North Carolina Writers Serve Up Spring Reading Options
Ready or not, spring is here and it is time for a seasonal update on new books important to North Carolinians.
This month’s most important literary news is the release of “Life After Life,” popular author Jill McCorkle’s first novel in 17 years. McCorkle fills a southeastern North Carolina retirement facility with quirky residents, staff, and visitors whose encounters with each other make readers wonder whether to laugh or cry. She will be the guest on North Carolina Bookwatch at noon on Sunday, March 31 and Thursday, April 4, at 5 p.m.
Understanding the actions and attitudes of our parents and grandparents in dealing with the system of oppressive racial segregation that confronted them is one of our great challenges. Some of the best Southern writers deal with our past in ways that make for compelling storytelling. UNC-Chapel Hill creative writing professor Pam Durban steps up to that challenge in her new novel, “The Tree of Forgetfulness.” (April 7, 11)
The recent temporary closings of the Hatteras Ferry and coastal Highway 12 remind us that our coast is fragile and unstable. How do we protect it? In “The Battle for North Carolina’s Coast: Evolutionary History, Present Crisis, and Vision for the Future,” retired East Carolina professor Stanley Riggs and his coauthors give the background we need to make good decisions. (April 14, 18)
Vicki Lane sets her popular novels on the farms and small towns in mountainous Madison County north of Asheville, where she and her husband have lived since moving there from Tampa, Florida, in 1975. In “Under the Skin,” she turns her mountain surroundings into compelling fiction. (April 21, 25)
The third and final volume of the “Literary Trails of North Carolina” series establishes Georgann Eubanks as the master guide to our state’s literary history. She has already taken us to Murphy and now in “Literary Trails of Eastern North Carolina: A Guidebook,” she takes us from Raleigh through the Coastal Plain all the way to Manteo. (April 28, May 2)
Everyone knows our health care system is in trouble, but UNC Medical School Professor Nortin Hadler is more specific and troubling when he says that conflicts of interest, misrepresentation of clinical trials, hospital price fixing, and massive expenditures for procedures of dubious efficacy point to the need for an overhaul. Who is responsible? Every citizen, says Hadler, has a duty to understand the existing system and to visualize what the outcome of successful reform might look like. Hadler provides a primer and guide to action in “The Citizen Patient: Reforming Health Care for the Sake of the Patient, Not the System.” (May 5, 9)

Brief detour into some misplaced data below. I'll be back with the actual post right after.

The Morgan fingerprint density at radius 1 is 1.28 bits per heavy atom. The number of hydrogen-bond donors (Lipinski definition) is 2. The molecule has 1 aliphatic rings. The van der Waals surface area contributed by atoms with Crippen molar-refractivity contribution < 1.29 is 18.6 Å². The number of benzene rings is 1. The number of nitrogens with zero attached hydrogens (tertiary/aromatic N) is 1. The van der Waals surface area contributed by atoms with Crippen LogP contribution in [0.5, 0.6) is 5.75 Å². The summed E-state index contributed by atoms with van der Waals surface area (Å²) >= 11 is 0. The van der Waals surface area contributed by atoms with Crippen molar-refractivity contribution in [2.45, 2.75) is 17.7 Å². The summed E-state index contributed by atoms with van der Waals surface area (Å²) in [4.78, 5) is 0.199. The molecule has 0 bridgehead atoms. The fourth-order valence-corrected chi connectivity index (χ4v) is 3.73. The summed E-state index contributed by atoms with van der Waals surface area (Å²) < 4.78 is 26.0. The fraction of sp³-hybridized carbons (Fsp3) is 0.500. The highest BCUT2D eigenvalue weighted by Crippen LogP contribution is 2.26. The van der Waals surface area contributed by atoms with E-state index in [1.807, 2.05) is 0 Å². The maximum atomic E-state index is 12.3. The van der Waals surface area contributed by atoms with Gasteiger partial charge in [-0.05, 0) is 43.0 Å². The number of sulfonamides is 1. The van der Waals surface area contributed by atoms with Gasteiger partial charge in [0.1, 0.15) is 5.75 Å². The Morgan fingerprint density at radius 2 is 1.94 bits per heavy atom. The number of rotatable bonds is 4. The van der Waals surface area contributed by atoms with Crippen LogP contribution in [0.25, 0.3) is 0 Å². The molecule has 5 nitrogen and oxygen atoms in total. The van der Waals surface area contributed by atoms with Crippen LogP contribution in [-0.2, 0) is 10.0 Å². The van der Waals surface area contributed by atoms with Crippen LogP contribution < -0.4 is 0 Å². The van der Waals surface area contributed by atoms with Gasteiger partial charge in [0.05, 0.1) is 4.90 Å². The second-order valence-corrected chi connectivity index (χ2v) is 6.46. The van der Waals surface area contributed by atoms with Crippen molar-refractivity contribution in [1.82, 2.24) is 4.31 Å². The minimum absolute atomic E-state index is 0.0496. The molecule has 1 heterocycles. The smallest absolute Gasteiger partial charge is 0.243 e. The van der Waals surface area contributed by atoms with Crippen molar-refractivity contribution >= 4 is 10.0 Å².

Do you remember “Big Fish,” the wonderful novel by Daniel Wallace and the movie it inspired? They made us suspend disbelief and go into a magical world of stories and characters. Wallace has done it again in his latest novel, “The Kings and Queens of Roam,” which is full of the magic he uses to draw us into his worlds of imagination. (May 12, 16)
How could one of North Carolina’s most important political leaders be both a progressive champion for education and economic development and, at the same time, the leader of the white supremacy movement in our state? N.C. State Professor Lee Craig wrestles with this challenging question in his new book, “Josephus Daniels: His Life and Times.” (May 19, 23)
In reviewing Duke Professor William Chafe’s “Bill and Hillary,” Jonathan Yardley wrote, about the Clintons, “No personalities in recent history speak more compellingly to the importance of understanding that the personal and the political are inseparable.” Chafe’s detailed study of the relationship between the power couple of all power couples shows how their relationship shaped our history. (May 26, 29)
Watauga County native Sheri Castle’s “The New Southern Garden Cookbook: Enjoying the Best from Homegrown Gardens, Farmers’ Markets, Roadside Stands, and CSA Farm Boxes” is a guide to finding the best seasonal foods in our region. She organizes her recipes into about 40 chapters, each featuring a different vegetables or fruit.
More about Sheri Castle:
Castle is a popular food writer and cooking teacher who celebrates delicious and healthy home cooked meals made possible by fresh, local, seasonal food. She has packaged that enthusiasm into “The New Southern Garden Cookbook: Enjoying the Best from Homegrown Gardens, Farmers’ Markets, Roadside Stands, and CSA Farm Boxes.”
Castle’s book has about 40 chapters, each one devoted to one particular fruit or vegetable from apples to zucchini. She suggests that you go to the market without a shopping list, buy what is the most freshly available and tasty, bring it home, consult her book, and find all kinds of ways to prepare your purchase.
Castle entertains her readers with stories about her mountain family and even a song or two. Because I love tomatoes, here are lines she shares from a song by Guy Clark: “Only two things that money can’t buy/That’s true love and homegrown tomatoes.”
But tomatoes are not the only stars in Castle’s catalogue of fresh foods. For instance, she gives great advice to overcome two different contradictory ideas about how long to cook snap beans. “At one time, most snap beans were sturdy pole beans with thick, tough pods that required extensive cooking to become edible. However, subjecting the newer stringless varieties to long cooking would dissolve them into a tasteless mess. … If a bean pod is delicate and tender enough to eat raw, it needs quick, gentle cooking. If a bean pod is thick and has strings…, it needs long slow cooking. When you know your bean, you know your cooking method.”